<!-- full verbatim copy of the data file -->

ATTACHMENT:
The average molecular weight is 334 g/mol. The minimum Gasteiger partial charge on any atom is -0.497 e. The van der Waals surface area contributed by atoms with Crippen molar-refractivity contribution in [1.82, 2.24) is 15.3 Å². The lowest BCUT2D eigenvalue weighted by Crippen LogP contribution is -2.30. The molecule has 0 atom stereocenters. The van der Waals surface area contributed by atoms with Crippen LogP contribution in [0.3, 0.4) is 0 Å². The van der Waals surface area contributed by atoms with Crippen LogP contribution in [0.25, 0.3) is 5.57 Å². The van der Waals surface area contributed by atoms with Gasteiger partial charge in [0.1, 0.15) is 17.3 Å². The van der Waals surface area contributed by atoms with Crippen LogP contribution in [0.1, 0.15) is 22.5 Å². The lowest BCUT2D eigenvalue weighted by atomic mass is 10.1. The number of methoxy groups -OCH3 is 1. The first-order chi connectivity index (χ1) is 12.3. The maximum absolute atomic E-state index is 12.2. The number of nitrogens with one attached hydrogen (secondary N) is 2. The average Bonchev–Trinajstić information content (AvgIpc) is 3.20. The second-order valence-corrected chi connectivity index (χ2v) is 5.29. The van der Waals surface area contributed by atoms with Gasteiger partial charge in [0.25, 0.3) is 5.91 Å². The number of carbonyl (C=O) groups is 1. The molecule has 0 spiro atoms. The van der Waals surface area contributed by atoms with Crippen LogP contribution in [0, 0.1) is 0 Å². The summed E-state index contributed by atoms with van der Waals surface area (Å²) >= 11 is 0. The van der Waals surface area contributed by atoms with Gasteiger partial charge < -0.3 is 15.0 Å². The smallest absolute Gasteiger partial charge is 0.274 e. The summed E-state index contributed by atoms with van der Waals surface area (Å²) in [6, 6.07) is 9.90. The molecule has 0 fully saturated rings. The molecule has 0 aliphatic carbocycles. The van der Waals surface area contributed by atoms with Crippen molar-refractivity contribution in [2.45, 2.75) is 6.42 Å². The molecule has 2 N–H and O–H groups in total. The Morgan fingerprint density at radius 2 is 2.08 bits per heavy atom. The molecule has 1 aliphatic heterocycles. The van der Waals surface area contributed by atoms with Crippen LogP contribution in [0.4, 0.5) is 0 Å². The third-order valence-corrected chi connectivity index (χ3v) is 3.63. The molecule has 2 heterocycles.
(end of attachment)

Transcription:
The average molecular weight is 334 g/mol. The minimum Gasteiger partial charge on any atom is -0.497 e. The van der Waals surface area contributed by atoms with Crippen molar-refractivity contribution in [1.82, 2.24) is 15.3 Å². The lowest BCUT2D eigenvalue weighted by Crippen LogP contribution is -2.30. The molecule has 0 atom stereocenters. The van der Waals surface area contributed by atoms with Crippen LogP contribution in [0.3, 0.4) is 0 Å². The van der Waals surface area contributed by atoms with Crippen LogP contribution in [0.25, 0.3) is 5.57 Å². The van der Waals surface area contributed by atoms with Gasteiger partial charge in [0.1, 0.15) is 17.3 Å². The van der Waals surface area contributed by atoms with Crippen LogP contribution in [0.1, 0.15) is 22.5 Å². The lowest BCUT2D eigenvalue weighted by atomic mass is 10.1. The number of methoxy groups -OCH3 is 1. The first-order chi connectivity index (χ1) is 12.3. The maximum absolute atomic E-state index is 12.2. The number of nitrogens with one attached hydrogen (secondary N) is 2. The average Bonchev–Trinajstić information content (AvgIpc) is 3.20. The second-order valence-corrected chi connectivity index (χ2v) is 5.29. The van der Waals surface area contributed by atoms with Gasteiger partial charge in [0.25, 0.3) is 5.91 Å². The number of carbonyl (C=O) groups is 1. The molecule has 0 spiro atoms. The van der Waals surface area contributed by atoms with Crippen LogP contribution in [0, 0.1) is 0 Å². The summed E-state index contributed by atoms with van der Waals surface area (Å²) >= 11 is 0. The van der Waals surface area contributed by atoms with Gasteiger partial charge < -0.3 is 15.0 Å². The smallest absolute Gasteiger partial charge is 0.274 e. The summed E-state index contributed by atoms with van der Waals surface area (Å²) in [6, 6.07) is 9.90. The molecule has 0 fully saturated rings. The molecule has 0 aliphatic carbocycles. The van der Waals surface area contributed by atoms with Crippen molar-refractivity contribution in [2.45, 2.75) is 6.42 Å². The molecule has 2 N–H and O–H groups in total. The Morgan fingerprint density at radius 2 is 2.08 bits per heavy atom. The molecule has 1 aliphatic heterocycles. The van der Waals surface area contributed by atoms with Crippen LogP contribution in [0.4, 0.5) is 0 Å². The third-order valence-corrected chi connectivity index (χ3v) is 3.63. The molecule has 2 heterocycles.